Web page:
Vermont Yankee Refuses State’s Request To Test For Radioactive Tritium

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(Host) Officials at Entergy Vermont Yankee have refused the state’s request to test for radioactive tritium in a former drinking water well at the plant site in Vernon.

As VPR’s John Dillon reports, the state wants the testing in order to learn more about where the tritium is moving.

(Dillon) The well at Yankee’s construction office building tested positive for tritium last October. It’s no longer used for drinking. But Vermont asked for more tests because the well extends down into the bedrock aquifer and could provide more information about the extent of the contamination. Bill Irwin is in charge of radiological health issues at the state Health Department.

(Irwin) "That well that is physically drilled into the bedrock right in the middle of the tritium contaminated plume of groundwater is a unique sampling point."

(Dillon) Yankee discovered two years ago that underground pipes at the nuclear plant were leaking radioactive materials. Plant officials have produced groundwater models showing that the tritium plume hasn’t penetrated to bedrock and is flowing under ground toward the Connecticut River.

Irwin says one sample isn’t enough to draw conclusions about whether Yankee is wrong, and that some tritium has instead gone down into the aquifer.

(Irwin) "What would really be appropriate would be samples on a routine basis, say weekly or monthly."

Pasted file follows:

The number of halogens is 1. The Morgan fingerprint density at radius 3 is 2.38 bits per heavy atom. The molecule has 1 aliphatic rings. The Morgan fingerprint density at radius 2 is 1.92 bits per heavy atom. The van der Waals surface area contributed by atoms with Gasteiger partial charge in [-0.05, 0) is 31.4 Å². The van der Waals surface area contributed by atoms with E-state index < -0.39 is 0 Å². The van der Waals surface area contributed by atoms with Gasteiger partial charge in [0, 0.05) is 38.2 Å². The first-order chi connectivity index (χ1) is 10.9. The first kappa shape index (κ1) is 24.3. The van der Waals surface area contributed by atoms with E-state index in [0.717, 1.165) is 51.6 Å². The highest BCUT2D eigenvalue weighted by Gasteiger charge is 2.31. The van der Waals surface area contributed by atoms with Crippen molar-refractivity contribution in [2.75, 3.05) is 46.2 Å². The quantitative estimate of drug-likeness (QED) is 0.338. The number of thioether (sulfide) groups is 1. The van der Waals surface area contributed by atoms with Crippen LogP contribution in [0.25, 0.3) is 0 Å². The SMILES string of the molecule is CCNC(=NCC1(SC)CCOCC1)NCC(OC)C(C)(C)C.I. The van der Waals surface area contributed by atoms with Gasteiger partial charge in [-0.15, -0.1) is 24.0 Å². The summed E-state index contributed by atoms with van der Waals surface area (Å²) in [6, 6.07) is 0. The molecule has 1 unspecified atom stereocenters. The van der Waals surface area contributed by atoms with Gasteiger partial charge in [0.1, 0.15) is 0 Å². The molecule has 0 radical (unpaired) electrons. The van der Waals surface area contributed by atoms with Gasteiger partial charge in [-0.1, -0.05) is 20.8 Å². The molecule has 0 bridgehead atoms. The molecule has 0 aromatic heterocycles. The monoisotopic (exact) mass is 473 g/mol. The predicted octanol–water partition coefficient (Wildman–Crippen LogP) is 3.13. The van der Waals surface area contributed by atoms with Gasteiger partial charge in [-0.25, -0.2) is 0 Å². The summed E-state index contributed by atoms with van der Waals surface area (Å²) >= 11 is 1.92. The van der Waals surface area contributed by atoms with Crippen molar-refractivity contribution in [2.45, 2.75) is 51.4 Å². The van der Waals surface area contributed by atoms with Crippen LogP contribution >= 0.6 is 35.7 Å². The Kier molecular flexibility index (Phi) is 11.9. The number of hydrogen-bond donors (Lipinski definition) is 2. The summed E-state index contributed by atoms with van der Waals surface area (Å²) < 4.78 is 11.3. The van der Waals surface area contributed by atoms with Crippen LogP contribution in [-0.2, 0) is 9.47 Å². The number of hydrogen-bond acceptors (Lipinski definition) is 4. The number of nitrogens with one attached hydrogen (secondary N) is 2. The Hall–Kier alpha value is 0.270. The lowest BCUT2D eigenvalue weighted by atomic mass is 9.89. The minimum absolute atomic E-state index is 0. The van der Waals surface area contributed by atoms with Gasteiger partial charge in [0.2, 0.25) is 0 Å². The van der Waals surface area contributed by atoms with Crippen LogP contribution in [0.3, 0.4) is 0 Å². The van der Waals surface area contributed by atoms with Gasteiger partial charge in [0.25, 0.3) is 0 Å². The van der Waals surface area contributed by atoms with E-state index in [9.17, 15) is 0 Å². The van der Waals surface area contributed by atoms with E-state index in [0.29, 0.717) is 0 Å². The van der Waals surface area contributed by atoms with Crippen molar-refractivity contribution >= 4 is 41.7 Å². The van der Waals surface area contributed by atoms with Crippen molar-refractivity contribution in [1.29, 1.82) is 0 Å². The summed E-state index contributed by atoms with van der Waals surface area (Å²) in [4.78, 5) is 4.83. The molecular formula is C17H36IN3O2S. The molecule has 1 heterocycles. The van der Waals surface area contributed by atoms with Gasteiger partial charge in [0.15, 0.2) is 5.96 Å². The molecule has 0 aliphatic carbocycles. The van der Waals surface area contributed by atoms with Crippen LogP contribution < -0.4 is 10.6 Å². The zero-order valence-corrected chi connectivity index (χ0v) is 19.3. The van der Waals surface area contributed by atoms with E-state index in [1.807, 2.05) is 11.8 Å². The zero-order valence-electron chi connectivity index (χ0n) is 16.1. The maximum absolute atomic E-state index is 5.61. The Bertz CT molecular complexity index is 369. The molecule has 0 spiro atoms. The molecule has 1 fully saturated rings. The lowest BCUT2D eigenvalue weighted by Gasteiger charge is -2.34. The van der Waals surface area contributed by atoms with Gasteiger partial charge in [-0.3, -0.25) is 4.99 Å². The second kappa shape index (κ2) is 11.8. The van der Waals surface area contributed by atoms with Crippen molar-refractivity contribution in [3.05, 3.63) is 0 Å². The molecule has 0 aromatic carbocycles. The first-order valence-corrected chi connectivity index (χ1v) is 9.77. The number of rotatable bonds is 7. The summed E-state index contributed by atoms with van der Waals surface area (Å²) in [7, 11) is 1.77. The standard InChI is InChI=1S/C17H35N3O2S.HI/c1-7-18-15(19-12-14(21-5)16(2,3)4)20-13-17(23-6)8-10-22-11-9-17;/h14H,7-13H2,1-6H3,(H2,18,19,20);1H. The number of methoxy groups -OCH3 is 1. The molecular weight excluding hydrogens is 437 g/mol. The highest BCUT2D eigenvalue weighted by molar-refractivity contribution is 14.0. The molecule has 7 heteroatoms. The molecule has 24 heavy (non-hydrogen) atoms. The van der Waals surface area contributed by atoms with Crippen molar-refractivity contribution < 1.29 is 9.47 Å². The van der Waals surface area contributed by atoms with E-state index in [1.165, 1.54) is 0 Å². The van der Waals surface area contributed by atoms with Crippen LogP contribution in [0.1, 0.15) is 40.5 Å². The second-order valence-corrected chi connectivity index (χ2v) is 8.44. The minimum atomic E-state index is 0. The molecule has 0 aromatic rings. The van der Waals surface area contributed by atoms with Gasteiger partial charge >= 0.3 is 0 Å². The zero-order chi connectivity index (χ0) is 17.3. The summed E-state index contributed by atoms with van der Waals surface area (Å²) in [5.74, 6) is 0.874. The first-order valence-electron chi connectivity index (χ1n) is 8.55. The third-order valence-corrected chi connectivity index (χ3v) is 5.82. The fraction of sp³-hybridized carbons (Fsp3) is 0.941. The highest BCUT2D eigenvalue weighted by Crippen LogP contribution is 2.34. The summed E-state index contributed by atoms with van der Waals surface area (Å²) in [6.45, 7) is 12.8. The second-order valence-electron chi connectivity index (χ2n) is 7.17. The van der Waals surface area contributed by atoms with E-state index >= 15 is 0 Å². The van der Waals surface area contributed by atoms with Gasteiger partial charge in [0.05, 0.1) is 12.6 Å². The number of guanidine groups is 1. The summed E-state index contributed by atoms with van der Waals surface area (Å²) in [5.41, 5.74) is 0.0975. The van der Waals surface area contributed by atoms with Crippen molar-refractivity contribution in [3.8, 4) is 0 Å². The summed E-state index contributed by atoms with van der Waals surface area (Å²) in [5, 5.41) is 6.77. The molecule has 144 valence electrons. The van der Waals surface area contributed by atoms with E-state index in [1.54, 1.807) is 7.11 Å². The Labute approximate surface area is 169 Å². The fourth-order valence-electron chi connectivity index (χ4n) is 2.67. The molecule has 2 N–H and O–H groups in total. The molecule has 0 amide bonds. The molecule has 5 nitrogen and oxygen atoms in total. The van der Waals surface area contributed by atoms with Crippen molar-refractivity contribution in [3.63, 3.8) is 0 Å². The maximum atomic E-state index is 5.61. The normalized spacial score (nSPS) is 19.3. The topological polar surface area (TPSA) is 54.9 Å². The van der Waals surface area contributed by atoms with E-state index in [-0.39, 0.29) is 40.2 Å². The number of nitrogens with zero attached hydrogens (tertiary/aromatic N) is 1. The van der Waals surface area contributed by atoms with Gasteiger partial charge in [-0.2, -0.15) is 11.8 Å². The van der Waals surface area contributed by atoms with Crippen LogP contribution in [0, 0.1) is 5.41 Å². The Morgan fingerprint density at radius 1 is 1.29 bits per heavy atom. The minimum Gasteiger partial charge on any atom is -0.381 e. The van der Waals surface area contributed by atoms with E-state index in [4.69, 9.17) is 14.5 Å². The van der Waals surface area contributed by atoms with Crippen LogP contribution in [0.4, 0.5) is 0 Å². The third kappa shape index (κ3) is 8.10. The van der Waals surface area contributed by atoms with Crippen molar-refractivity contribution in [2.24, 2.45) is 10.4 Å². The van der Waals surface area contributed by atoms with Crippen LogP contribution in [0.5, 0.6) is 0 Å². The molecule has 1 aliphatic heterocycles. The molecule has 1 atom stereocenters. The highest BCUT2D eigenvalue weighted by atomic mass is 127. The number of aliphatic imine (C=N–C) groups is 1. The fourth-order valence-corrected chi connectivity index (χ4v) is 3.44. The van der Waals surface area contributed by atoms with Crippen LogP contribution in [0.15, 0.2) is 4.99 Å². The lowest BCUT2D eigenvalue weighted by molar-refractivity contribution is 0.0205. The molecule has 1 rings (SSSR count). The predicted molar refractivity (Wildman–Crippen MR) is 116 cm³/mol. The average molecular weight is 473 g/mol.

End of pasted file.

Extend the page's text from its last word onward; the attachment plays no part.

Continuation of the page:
(Dillon) In a letter to Yankee last month, Public Service Commissioner Elizabeth Miller pointed out that the positive test results in the office building well appear to contradict Yankee’s theory of where the tritium is going.

Miller said the state has asked for additional testing several times. But Yankee has refused.

(Miller) "The bottom line is that we continue to disagree with Entergy regarding the appropriateness of testing the well and are disappointed in the recent response and we will be reviewing our options."

(Dillon) Yankee site vice president Christopher Wamser wrote the state last week that additional tests are a bad idea. Wamser said testing would require pumping significant quantities of water from the well. And that, he said, poses a danger of contaminating the bedrock aquifer.

But the state disagrees. State geologist Larry Becker says he consulted with the U-S Environmental Protection Agency and learned Yankee could take small samples of water from the well without risk.

(Becker) "We would like to get another test so we can better understand that groundwater condition in the bedrock."

(Dillon) Yankee and the state do test nearby drinking water wells, including ones at a nursing home and elementary school. Those tests have turned up negative.

For VPR News, I’m John Dillon in Montpelier.



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